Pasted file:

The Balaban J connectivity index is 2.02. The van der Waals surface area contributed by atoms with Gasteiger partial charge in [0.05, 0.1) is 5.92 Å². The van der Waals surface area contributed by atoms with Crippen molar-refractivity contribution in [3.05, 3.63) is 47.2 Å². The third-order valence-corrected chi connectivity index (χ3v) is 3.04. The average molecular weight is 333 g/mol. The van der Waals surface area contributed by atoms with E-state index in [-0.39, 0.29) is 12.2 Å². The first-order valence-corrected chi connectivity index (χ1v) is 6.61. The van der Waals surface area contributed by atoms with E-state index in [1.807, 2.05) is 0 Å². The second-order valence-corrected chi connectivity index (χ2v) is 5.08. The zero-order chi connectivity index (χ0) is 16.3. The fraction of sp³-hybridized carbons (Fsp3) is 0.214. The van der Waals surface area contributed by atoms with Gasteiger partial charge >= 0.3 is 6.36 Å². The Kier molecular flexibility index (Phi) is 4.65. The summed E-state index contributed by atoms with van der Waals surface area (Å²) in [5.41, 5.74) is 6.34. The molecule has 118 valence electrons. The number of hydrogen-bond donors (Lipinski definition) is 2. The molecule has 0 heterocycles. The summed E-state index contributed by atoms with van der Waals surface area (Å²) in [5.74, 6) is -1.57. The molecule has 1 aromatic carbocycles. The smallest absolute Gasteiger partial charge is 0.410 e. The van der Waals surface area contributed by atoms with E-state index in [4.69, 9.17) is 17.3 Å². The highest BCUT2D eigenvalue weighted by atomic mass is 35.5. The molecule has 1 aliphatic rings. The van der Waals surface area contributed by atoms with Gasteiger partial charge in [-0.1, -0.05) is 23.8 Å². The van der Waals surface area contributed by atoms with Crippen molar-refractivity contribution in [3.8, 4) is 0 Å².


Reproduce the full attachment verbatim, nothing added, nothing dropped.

The Balaban J connectivity index is 2.02. The van der Waals surface area contributed by atoms with Gasteiger partial charge in [0.05, 0.1) is 5.92 Å². The van der Waals surface area contributed by atoms with Crippen molar-refractivity contribution in [3.05, 3.63) is 47.2 Å². The third-order valence-corrected chi connectivity index (χ3v) is 3.04. The average molecular weight is 333 g/mol. The van der Waals surface area contributed by atoms with E-state index in [-0.39, 0.29) is 12.2 Å². The first-order valence-corrected chi connectivity index (χ1v) is 6.61. The van der Waals surface area contributed by atoms with E-state index in [1.807, 2.05) is 0 Å². The second-order valence-corrected chi connectivity index (χ2v) is 5.08. The zero-order chi connectivity index (χ0) is 16.3. The fraction of sp³-hybridized carbons (Fsp3) is 0.214. The van der Waals surface area contributed by atoms with Gasteiger partial charge >= 0.3 is 6.36 Å². The Kier molecular flexibility index (Phi) is 4.65. The summed E-state index contributed by atoms with van der Waals surface area (Å²) in [5.41, 5.74) is 6.34. The molecule has 118 valence electrons. The number of hydrogen-bond donors (Lipinski definition) is 2. The molecule has 0 heterocycles. The summed E-state index contributed by atoms with van der Waals surface area (Å²) in [5.74, 6) is -1.57. The molecule has 1 aromatic carbocycles. The smallest absolute Gasteiger partial charge is 0.410 e. The van der Waals surface area contributed by atoms with E-state index in [4.69, 9.17) is 17.3 Å². The highest BCUT2D eigenvalue weighted by atomic mass is 35.5. The molecule has 1 aliphatic rings. The van der Waals surface area contributed by atoms with Gasteiger partial charge in [-0.1, -0.05) is 23.8 Å². The van der Waals surface area contributed by atoms with Crippen molar-refractivity contribution in [3.8, 4) is 0 Å².